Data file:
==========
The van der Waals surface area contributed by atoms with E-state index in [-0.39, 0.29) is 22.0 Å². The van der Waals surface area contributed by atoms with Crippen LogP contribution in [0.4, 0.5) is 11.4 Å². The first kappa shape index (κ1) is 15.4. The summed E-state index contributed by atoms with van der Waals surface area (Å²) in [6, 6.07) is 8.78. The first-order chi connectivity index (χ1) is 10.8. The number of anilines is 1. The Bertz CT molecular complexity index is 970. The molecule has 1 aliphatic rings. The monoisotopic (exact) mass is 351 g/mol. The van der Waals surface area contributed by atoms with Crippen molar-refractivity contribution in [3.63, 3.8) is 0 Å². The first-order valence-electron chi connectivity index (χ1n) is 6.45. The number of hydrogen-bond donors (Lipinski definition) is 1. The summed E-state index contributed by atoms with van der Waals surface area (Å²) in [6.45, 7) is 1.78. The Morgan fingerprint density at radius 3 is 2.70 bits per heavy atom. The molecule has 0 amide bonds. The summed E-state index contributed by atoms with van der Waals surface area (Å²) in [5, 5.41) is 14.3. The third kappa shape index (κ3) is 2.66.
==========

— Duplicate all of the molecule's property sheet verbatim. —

The van der Waals surface area contributed by atoms with E-state index in [-0.39, 0.29) is 22.0 Å². The van der Waals surface area contributed by atoms with Crippen LogP contribution in [0.4, 0.5) is 11.4 Å². The first kappa shape index (κ1) is 15.4. The summed E-state index contributed by atoms with van der Waals surface area (Å²) in [6, 6.07) is 8.78. The first-order chi connectivity index (χ1) is 10.8. The number of anilines is 1. The Bertz CT molecular complexity index is 970. The molecule has 1 aliphatic rings. The monoisotopic (exact) mass is 351 g/mol. The van der Waals surface area contributed by atoms with Crippen molar-refractivity contribution in [3.63, 3.8) is 0 Å². The first-order valence-electron chi connectivity index (χ1n) is 6.45. The number of hydrogen-bond donors (Lipinski definition) is 1. The summed E-state index contributed by atoms with van der Waals surface area (Å²) in [6.45, 7) is 1.78. The Morgan fingerprint density at radius 3 is 2.70 bits per heavy atom. The molecule has 0 amide bonds. The summed E-state index contributed by atoms with van der Waals surface area (Å²) in [5, 5.41) is 14.3. The third kappa shape index (κ3) is 2.66.